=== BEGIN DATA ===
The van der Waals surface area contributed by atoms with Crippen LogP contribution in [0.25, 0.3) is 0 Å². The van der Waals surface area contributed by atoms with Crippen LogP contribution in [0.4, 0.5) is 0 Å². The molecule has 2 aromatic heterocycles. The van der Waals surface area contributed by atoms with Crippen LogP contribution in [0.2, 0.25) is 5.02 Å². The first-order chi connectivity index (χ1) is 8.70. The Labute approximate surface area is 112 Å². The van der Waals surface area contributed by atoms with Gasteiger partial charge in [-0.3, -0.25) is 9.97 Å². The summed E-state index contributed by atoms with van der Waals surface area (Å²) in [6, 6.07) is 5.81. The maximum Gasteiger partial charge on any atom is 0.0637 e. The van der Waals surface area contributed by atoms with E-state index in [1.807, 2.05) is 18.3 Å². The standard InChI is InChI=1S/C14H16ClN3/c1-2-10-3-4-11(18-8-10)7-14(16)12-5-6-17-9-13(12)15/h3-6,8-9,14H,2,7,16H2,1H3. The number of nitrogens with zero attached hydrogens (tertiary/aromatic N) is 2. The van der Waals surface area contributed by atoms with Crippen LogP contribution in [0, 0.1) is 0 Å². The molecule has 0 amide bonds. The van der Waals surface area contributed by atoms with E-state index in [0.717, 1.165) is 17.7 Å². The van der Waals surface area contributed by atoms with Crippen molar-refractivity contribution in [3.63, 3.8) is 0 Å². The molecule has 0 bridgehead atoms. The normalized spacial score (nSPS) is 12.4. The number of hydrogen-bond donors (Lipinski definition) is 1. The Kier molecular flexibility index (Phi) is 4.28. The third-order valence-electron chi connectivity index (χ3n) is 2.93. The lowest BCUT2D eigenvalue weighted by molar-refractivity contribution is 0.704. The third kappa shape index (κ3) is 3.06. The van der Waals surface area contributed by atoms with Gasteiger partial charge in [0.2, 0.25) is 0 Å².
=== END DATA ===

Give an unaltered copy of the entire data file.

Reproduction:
The van der Waals surface area contributed by atoms with Crippen LogP contribution in [0.25, 0.3) is 0 Å². The van der Waals surface area contributed by atoms with Crippen LogP contribution in [0.4, 0.5) is 0 Å². The molecule has 2 aromatic heterocycles. The van der Waals surface area contributed by atoms with Crippen LogP contribution in [0.2, 0.25) is 5.02 Å². The first-order chi connectivity index (χ1) is 8.70. The Labute approximate surface area is 112 Å². The van der Waals surface area contributed by atoms with Gasteiger partial charge in [-0.3, -0.25) is 9.97 Å². The summed E-state index contributed by atoms with van der Waals surface area (Å²) in [6, 6.07) is 5.81. The maximum Gasteiger partial charge on any atom is 0.0637 e. The van der Waals surface area contributed by atoms with E-state index in [1.807, 2.05) is 18.3 Å². The standard InChI is InChI=1S/C14H16ClN3/c1-2-10-3-4-11(18-8-10)7-14(16)12-5-6-17-9-13(12)15/h3-6,8-9,14H,2,7,16H2,1H3. The number of nitrogens with zero attached hydrogens (tertiary/aromatic N) is 2. The van der Waals surface area contributed by atoms with Crippen LogP contribution in [0, 0.1) is 0 Å². The molecule has 0 amide bonds. The van der Waals surface area contributed by atoms with E-state index in [0.717, 1.165) is 17.7 Å². The van der Waals surface area contributed by atoms with Crippen molar-refractivity contribution in [3.63, 3.8) is 0 Å². The molecule has 0 bridgehead atoms. The normalized spacial score (nSPS) is 12.4. The number of hydrogen-bond donors (Lipinski definition) is 1. The Kier molecular flexibility index (Phi) is 4.28. The third-order valence-electron chi connectivity index (χ3n) is 2.93. The lowest BCUT2D eigenvalue weighted by molar-refractivity contribution is 0.704. The third kappa shape index (κ3) is 3.06. The van der Waals surface area contributed by atoms with Gasteiger partial charge in [0.2, 0.25) is 0 Å².